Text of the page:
Showing posts with label Educational Psychology. Show all posts
Showing posts with label Educational Psychology. Show all posts

Tuesday 14 March 2017

"Correlational Research and Its Characteristics"; "Coefficient Correlation and Its Types"

If you are involved in educational statistics, you must be interested to know about the Correlational Research. The present article will help you understand the following: What is Correlational Research? Where is the Correlational Research applied? What are the Advantages of Correlational Research? What are the Limitations of Correlational Research? What is Coefficient Correlation? What are the Types of Coefficient Correlation ("Positive Correlation", "Negative Correlation", "No Correlation", and "Perfect Correlation")?

What is Correlational Research and its Characteristics?

Correlational Research
Correlational Research is a non-experimental research method. In this research method, there is no manipulation of an independent variable. 

In correlational research, the researcher studies the relationship between one or more quantitative independent variables and one or more quantitative dependent variables. In other words, it can be said that in correlational research, the independent and dependent variables are quantitative.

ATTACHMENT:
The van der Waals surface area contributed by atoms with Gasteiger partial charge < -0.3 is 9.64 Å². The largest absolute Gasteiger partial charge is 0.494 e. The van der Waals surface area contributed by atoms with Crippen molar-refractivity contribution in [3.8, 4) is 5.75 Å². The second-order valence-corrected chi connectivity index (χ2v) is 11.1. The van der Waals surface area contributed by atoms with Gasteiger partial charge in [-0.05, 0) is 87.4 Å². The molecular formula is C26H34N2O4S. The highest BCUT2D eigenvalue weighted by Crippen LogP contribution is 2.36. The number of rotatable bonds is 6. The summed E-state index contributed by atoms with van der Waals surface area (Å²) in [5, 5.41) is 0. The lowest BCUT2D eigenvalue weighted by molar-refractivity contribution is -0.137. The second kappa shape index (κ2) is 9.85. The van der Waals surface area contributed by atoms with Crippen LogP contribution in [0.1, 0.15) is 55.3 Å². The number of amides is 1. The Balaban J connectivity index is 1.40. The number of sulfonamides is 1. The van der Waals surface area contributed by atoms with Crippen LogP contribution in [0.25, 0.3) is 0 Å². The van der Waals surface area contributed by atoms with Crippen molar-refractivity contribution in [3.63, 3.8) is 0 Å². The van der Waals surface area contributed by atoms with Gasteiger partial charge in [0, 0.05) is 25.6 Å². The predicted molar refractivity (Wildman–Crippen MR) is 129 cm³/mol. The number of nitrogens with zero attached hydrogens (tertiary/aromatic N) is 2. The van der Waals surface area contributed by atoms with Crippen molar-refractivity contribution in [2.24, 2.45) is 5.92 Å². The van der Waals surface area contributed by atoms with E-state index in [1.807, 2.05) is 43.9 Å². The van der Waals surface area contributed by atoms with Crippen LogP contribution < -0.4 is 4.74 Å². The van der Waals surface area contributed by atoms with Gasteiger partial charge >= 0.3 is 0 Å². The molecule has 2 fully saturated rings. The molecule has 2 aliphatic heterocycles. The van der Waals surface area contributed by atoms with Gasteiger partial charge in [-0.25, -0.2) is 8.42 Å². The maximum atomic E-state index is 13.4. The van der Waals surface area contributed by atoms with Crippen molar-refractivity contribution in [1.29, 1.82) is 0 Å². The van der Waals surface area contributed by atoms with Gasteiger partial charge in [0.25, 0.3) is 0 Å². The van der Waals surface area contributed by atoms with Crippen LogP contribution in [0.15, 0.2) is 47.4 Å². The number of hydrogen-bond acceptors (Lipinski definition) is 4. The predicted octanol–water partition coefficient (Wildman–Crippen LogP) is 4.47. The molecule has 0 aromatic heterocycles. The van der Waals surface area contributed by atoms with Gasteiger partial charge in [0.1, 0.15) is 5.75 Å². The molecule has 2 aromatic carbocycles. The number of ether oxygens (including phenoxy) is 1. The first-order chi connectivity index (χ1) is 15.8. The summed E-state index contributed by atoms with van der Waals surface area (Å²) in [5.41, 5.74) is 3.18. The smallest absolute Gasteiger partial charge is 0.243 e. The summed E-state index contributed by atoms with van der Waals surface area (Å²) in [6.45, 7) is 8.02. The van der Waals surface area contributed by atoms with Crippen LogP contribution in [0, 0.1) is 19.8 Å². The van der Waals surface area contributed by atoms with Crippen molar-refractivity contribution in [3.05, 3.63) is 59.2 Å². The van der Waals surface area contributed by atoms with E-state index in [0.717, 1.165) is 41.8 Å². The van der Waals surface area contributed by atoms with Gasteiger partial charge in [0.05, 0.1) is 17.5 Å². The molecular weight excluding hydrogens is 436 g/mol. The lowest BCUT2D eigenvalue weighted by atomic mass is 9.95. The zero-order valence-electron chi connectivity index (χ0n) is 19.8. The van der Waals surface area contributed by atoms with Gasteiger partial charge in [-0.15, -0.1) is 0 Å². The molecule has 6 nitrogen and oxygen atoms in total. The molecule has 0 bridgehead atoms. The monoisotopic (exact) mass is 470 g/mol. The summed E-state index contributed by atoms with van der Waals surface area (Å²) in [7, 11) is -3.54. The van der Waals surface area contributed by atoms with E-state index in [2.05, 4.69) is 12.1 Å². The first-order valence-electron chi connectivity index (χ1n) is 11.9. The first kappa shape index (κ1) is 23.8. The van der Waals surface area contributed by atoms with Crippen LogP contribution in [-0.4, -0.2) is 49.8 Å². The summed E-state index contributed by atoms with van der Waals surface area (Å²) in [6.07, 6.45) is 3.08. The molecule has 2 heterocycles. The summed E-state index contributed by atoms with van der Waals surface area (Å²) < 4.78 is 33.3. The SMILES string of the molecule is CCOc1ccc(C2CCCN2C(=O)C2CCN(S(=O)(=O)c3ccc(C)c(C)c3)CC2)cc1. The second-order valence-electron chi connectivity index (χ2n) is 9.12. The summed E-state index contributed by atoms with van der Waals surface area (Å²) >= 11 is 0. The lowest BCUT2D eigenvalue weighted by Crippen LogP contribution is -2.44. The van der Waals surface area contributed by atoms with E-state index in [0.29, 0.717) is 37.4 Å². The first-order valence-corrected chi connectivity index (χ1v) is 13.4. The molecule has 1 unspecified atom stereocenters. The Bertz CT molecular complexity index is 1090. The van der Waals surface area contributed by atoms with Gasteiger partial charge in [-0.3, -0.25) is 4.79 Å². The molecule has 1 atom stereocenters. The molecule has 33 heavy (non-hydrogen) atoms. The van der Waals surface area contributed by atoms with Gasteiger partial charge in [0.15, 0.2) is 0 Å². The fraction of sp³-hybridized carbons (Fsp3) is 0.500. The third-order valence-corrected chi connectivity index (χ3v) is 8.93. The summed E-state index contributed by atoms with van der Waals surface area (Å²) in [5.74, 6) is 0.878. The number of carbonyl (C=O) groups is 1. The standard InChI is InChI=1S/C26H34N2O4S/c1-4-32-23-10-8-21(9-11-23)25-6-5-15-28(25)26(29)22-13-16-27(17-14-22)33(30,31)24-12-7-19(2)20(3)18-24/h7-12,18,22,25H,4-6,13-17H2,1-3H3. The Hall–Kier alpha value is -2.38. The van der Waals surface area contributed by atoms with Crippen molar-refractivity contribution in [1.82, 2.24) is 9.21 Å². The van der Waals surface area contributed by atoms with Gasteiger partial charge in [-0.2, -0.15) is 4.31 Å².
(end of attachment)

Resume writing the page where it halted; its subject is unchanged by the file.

It is important to stress that correlations refer to measures of association and do not necessarily indicate causal relationships between variables.

Mouly puts it like this: “The correlation simply implies concomitance; it is not synonymous with causation. It may suggest causation in the same sense that the variables involved are part of a cause and effect system, but the nature of the system and the direction in which the components operate is not specified in the correlation. The two variables are not necessarily (or perhaps even commonly) the cause and effect of each other. The correlation between X and Y is often nothing more than the reflection of the operation of a third factor.”

When Correlational Research is appropriate:

Correlational research is appropriate in the following two instances:

First, it is appropriate when there is need to discover or clarify relationships and where correlation coefficients will achieve these ends. It is especially useful in this connection in the initial stages of a project where a certain amount of basic groundwork has to be covered to get some idea of the structure of relationships. In this way, it gets at degrees of relationships which may become a source of hypotheses and further research.

The correlational approach is also valuable when variables are complex and do not lend themselves therefore to the experimental method and controlled manipulation. It also permits the measurement of several variables and their relationships simultaneously in realistic settings.